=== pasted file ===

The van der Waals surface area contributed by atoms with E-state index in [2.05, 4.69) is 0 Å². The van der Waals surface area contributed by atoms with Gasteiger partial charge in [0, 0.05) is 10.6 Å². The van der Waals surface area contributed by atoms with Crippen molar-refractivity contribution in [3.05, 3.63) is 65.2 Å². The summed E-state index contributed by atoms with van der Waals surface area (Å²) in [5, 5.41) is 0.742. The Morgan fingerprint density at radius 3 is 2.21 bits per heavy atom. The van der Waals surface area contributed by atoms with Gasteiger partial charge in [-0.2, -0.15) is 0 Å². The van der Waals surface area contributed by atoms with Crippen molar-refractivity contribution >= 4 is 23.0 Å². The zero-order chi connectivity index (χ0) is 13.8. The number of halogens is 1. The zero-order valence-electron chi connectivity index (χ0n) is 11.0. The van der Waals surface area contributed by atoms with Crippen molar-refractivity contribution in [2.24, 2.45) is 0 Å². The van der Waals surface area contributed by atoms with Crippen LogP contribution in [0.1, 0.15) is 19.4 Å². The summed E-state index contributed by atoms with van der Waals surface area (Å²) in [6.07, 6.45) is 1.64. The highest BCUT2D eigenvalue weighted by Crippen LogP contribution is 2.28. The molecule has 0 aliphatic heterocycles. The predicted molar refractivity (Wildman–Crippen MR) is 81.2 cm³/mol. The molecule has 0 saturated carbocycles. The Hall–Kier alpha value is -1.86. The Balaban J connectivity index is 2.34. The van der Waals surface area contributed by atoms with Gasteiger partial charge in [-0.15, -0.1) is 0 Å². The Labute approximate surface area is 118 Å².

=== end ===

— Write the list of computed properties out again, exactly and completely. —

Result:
The van der Waals surface area contributed by atoms with E-state index in [2.05, 4.69) is 0 Å². The van der Waals surface area contributed by atoms with Gasteiger partial charge in [0, 0.05) is 10.6 Å². The van der Waals surface area contributed by atoms with Crippen molar-refractivity contribution in [3.05, 3.63) is 65.2 Å². The summed E-state index contributed by atoms with van der Waals surface area (Å²) in [5, 5.41) is 0.742. The Morgan fingerprint density at radius 3 is 2.21 bits per heavy atom. The van der Waals surface area contributed by atoms with Gasteiger partial charge in [-0.2, -0.15) is 0 Å². The van der Waals surface area contributed by atoms with Crippen molar-refractivity contribution >= 4 is 23.0 Å². The zero-order chi connectivity index (χ0) is 13.8. The number of halogens is 1. The zero-order valence-electron chi connectivity index (χ0n) is 11.0. The van der Waals surface area contributed by atoms with Crippen molar-refractivity contribution in [2.24, 2.45) is 0 Å². The van der Waals surface area contributed by atoms with Crippen LogP contribution in [0.1, 0.15) is 19.4 Å². The summed E-state index contributed by atoms with van der Waals surface area (Å²) in [6.07, 6.45) is 1.64. The highest BCUT2D eigenvalue weighted by Crippen LogP contribution is 2.28. The molecule has 0 aliphatic heterocycles. The predicted molar refractivity (Wildman–Crippen MR) is 81.2 cm³/mol. The molecule has 0 saturated carbocycles. The Hall–Kier alpha value is -1.86. The Balaban J connectivity index is 2.34. The van der Waals surface area contributed by atoms with Gasteiger partial charge in [-0.15, -0.1) is 0 Å². The Labute approximate surface area is 118 Å².